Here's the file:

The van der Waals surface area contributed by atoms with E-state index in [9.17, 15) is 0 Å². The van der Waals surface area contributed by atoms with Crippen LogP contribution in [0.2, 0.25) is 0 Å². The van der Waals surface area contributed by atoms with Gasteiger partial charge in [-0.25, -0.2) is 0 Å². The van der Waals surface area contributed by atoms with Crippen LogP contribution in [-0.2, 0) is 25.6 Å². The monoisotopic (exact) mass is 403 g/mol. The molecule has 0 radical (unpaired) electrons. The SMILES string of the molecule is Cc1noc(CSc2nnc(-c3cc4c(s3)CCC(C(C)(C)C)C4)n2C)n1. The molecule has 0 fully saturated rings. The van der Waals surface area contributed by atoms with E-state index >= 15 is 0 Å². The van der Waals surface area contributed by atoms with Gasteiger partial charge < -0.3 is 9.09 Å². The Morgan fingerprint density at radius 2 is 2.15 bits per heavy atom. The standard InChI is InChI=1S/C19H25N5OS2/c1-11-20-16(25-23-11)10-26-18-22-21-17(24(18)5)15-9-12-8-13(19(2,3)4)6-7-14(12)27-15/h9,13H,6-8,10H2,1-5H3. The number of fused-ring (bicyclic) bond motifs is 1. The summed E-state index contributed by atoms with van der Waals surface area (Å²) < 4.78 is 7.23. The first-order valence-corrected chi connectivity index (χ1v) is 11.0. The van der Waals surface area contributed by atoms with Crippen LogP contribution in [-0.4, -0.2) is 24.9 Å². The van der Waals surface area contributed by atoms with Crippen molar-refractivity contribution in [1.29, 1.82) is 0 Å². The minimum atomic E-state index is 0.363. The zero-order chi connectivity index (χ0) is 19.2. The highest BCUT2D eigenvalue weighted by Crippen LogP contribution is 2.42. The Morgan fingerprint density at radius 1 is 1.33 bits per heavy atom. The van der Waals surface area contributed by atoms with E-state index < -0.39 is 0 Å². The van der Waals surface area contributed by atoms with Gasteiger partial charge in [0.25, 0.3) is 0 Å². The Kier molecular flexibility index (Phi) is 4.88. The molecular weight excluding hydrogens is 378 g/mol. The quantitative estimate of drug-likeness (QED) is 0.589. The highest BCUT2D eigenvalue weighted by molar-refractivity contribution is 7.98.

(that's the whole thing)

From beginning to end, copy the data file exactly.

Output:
The van der Waals surface area contributed by atoms with E-state index in [9.17, 15) is 0 Å². The van der Waals surface area contributed by atoms with Crippen LogP contribution in [0.2, 0.25) is 0 Å². The van der Waals surface area contributed by atoms with Gasteiger partial charge in [-0.25, -0.2) is 0 Å². The van der Waals surface area contributed by atoms with Crippen LogP contribution in [-0.2, 0) is 25.6 Å². The monoisotopic (exact) mass is 403 g/mol. The molecule has 0 radical (unpaired) electrons. The SMILES string of the molecule is Cc1noc(CSc2nnc(-c3cc4c(s3)CCC(C(C)(C)C)C4)n2C)n1. The molecule has 0 fully saturated rings. The van der Waals surface area contributed by atoms with E-state index >= 15 is 0 Å². The van der Waals surface area contributed by atoms with Gasteiger partial charge < -0.3 is 9.09 Å². The Morgan fingerprint density at radius 2 is 2.15 bits per heavy atom. The standard InChI is InChI=1S/C19H25N5OS2/c1-11-20-16(25-23-11)10-26-18-22-21-17(24(18)5)15-9-12-8-13(19(2,3)4)6-7-14(12)27-15/h9,13H,6-8,10H2,1-5H3. The number of fused-ring (bicyclic) bond motifs is 1. The summed E-state index contributed by atoms with van der Waals surface area (Å²) < 4.78 is 7.23. The first-order valence-corrected chi connectivity index (χ1v) is 11.0. The van der Waals surface area contributed by atoms with Crippen LogP contribution in [-0.4, -0.2) is 24.9 Å². The van der Waals surface area contributed by atoms with Crippen molar-refractivity contribution in [1.29, 1.82) is 0 Å². The minimum atomic E-state index is 0.363. The zero-order chi connectivity index (χ0) is 19.2. The highest BCUT2D eigenvalue weighted by Crippen LogP contribution is 2.42. The Morgan fingerprint density at radius 1 is 1.33 bits per heavy atom. The van der Waals surface area contributed by atoms with E-state index < -0.39 is 0 Å². The van der Waals surface area contributed by atoms with Gasteiger partial charge in [0.25, 0.3) is 0 Å². The Kier molecular flexibility index (Phi) is 4.88. The molecular weight excluding hydrogens is 378 g/mol. The quantitative estimate of drug-likeness (QED) is 0.589. The highest BCUT2D eigenvalue weighted by molar-refractivity contribution is 7.98.